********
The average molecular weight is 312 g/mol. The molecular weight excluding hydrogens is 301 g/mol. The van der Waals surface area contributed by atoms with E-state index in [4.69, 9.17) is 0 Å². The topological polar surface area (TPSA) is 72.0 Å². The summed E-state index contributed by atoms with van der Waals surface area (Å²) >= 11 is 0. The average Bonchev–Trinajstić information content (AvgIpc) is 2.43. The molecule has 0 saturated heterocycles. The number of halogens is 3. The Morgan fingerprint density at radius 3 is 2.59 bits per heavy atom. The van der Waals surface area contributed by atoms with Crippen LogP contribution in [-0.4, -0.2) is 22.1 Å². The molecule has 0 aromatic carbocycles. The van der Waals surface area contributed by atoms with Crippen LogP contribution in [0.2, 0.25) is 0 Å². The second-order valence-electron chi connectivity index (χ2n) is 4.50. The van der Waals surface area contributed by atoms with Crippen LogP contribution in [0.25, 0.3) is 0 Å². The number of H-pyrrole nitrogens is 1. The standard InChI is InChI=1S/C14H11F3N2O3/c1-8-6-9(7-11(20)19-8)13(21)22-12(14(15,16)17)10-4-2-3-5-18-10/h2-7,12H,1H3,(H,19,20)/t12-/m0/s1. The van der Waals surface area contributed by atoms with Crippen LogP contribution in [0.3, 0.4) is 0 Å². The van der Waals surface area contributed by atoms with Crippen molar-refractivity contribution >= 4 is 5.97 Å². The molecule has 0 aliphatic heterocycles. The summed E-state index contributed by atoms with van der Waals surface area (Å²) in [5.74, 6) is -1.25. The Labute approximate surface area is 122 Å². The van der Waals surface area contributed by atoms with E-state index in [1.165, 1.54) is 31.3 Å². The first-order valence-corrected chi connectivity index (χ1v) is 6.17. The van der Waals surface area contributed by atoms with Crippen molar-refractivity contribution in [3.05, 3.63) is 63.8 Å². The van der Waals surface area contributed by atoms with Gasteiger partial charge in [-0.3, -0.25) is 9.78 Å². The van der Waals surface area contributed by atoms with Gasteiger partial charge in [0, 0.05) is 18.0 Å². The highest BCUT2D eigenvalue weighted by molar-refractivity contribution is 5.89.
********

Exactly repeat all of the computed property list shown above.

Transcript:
The average molecular weight is 312 g/mol. The molecular weight excluding hydrogens is 301 g/mol. The van der Waals surface area contributed by atoms with E-state index in [4.69, 9.17) is 0 Å². The topological polar surface area (TPSA) is 72.0 Å². The summed E-state index contributed by atoms with van der Waals surface area (Å²) >= 11 is 0. The average Bonchev–Trinajstić information content (AvgIpc) is 2.43. The molecule has 0 saturated heterocycles. The number of halogens is 3. The Morgan fingerprint density at radius 3 is 2.59 bits per heavy atom. The van der Waals surface area contributed by atoms with Crippen LogP contribution in [-0.4, -0.2) is 22.1 Å². The molecule has 0 aromatic carbocycles. The van der Waals surface area contributed by atoms with Crippen LogP contribution in [0.2, 0.25) is 0 Å². The second-order valence-electron chi connectivity index (χ2n) is 4.50. The van der Waals surface area contributed by atoms with Crippen LogP contribution in [0.25, 0.3) is 0 Å². The number of H-pyrrole nitrogens is 1. The standard InChI is InChI=1S/C14H11F3N2O3/c1-8-6-9(7-11(20)19-8)13(21)22-12(14(15,16)17)10-4-2-3-5-18-10/h2-7,12H,1H3,(H,19,20)/t12-/m0/s1. The van der Waals surface area contributed by atoms with Crippen LogP contribution in [0.3, 0.4) is 0 Å². The van der Waals surface area contributed by atoms with Crippen molar-refractivity contribution >= 4 is 5.97 Å². The molecule has 0 aliphatic heterocycles. The summed E-state index contributed by atoms with van der Waals surface area (Å²) in [5.74, 6) is -1.25. The Labute approximate surface area is 122 Å². The van der Waals surface area contributed by atoms with E-state index in [1.165, 1.54) is 31.3 Å². The first-order valence-corrected chi connectivity index (χ1v) is 6.17. The van der Waals surface area contributed by atoms with Crippen molar-refractivity contribution in [3.05, 3.63) is 63.8 Å². The van der Waals surface area contributed by atoms with Gasteiger partial charge in [-0.3, -0.25) is 9.78 Å². The van der Waals surface area contributed by atoms with Gasteiger partial charge in [0, 0.05) is 18.0 Å². The highest BCUT2D eigenvalue weighted by molar-refractivity contribution is 5.89.